Costume Society Ambassadors, Costume Society  |  April 7, 2015

Lost and Found – The Revival of French Flower Making

I’m a milliner and costumier by trade, and as such I’ve built up an enviable collection of trims and fabrics – supposedly to use on my creations, but as is proving more the case: to sit in boxes and be looked at occasionally. Much like I have collections of books, my textile treasures provide inspiration. Over the years I have developed a taste for things finely made, but also, things rare and unusual. What became apparent after I began collecting, is that a lot of things fall into the category of ‘They Just Don’t Make Them Like That Anymore’ – which includes ribbons, braids, and lately, silk veiling for hats.

Long lost items aren’t limited to materials however, as many sewing professionals and enthusiasts will attest. There is a fascination with tools and equipment too. Intricate gadgets, like pinking machines for finishing raw edges on fabric, are snapped up quickly on Internet auction sites, as well as loads of other knick-knacks.

A trend I’m keenly interested in, and in the midst of researching many aspects of, is not only lost manufacturing methods, machines and materials, but when or if they ever make a comeback.

Illustrating this well is the topic of flower-making tools. Artificial flowers have been handmade in Europe for centuries, with strong traditions of the craft found in France and Germany. The process is straightforward: the brass tools are heated over a flame until hot enough to mould the painted silk petals into gently curled floral shapes. Several books on the subject I have in my possession date from 1951, suggesting the craft was still popular and practised by many at home, as well as in factories and workrooms. But flowers on hats, and indeed hats themselves, suffered a rapid decline over the 1960s, with many manufacturers closing, and crafts like flower making nearly disappearing completely.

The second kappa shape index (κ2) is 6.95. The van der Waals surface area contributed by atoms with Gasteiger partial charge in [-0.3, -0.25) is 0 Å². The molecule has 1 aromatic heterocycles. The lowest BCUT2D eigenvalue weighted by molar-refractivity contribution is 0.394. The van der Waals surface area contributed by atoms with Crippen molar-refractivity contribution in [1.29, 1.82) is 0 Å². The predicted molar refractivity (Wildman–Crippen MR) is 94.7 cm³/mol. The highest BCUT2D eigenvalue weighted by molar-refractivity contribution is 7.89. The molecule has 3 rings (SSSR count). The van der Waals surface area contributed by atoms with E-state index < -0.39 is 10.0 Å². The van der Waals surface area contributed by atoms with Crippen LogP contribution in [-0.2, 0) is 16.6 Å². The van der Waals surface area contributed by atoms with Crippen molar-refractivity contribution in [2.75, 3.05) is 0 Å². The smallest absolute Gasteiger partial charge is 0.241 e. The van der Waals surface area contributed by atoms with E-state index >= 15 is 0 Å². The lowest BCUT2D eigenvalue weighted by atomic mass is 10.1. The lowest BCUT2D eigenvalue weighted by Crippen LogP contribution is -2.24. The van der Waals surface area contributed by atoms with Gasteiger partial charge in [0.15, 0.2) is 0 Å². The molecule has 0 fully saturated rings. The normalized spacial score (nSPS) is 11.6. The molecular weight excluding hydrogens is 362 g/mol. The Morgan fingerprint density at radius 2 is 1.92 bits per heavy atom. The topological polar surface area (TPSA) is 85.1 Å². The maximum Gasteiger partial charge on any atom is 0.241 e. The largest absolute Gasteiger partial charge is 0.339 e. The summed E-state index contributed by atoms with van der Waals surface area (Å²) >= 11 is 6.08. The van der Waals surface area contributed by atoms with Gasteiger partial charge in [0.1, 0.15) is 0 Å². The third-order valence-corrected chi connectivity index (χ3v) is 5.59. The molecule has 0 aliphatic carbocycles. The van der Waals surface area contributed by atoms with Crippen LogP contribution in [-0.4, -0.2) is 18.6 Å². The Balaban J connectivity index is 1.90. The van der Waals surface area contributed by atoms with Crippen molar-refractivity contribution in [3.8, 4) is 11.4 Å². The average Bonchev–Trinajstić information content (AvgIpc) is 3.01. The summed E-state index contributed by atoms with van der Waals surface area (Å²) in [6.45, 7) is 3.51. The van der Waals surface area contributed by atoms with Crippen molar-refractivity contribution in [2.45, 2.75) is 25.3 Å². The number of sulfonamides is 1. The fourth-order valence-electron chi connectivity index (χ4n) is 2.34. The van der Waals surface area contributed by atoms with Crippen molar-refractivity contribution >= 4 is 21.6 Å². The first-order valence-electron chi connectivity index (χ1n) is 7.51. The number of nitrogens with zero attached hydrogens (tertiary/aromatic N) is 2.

Since the 1970s cheaply produced items made in the Far East have dominated the lower-end commercial market. Houses such as Legeron in Paris (founded 1880) and Heide Steyer in Germany, known for making the highest quality flowers in the world, survived by carving themselves a high-end niche in the market. But the recent resurgence in hats and millinery has seen many people people take up the craft. Cheap and cheerful flowers wouldn’t do, and milliners began to look into making their own.

When I first discovered what flower tools were, and saw what they could do, I embarked on a mission to get some of my own. It took several years of scouting online before I came up with the beauties pictured here. This was several years ago however, so I did look again recently to see what is available to milliners now. An Internet search brought up an abundance of options – none of which were available to me a decade ago. Beautiful sets of shiny brass tools, now electric powered, all readily available and not ridiculously expensive.

Which savvy manufacturer in Asia spotted that antique sets were selling well online and began to make some new ones? Or was it simply a case of marketing something already being made locally and bringing it to a new global audience? Whatever the case, there are many happy milliners around the world who now have some shiny new flower tools, and who are now crafting beautiful flowers by the boxload.

Does it give us cause to hope that this trend may repeat itself elsewhere? Personally, I’m hoping that French silk ribbons and veiling will suddenly flood the market again, but then I’m somewhat biased! I’m keen to hear about any other ‘lost’ materials or tools. Where have they gone, and can we bring them back?

Lauren Martin, Costume Society Ambassador 2015

Useful Links:

Millfields UK -
Legeron Paris -
M&S Schmalberg NY –
Heide Steyer Germany -

  • Antique Flower Making Tools, © Lauren Martin 2015
  • Vintage Flower Making Books, © Lauren Martin 2015
  • Flower Making Toolbox, © Lauren Martin 2015
  • Electric Flower Making Tools, Image Credit
  • Philip Treacy Rose Headband, 2000. Image Credit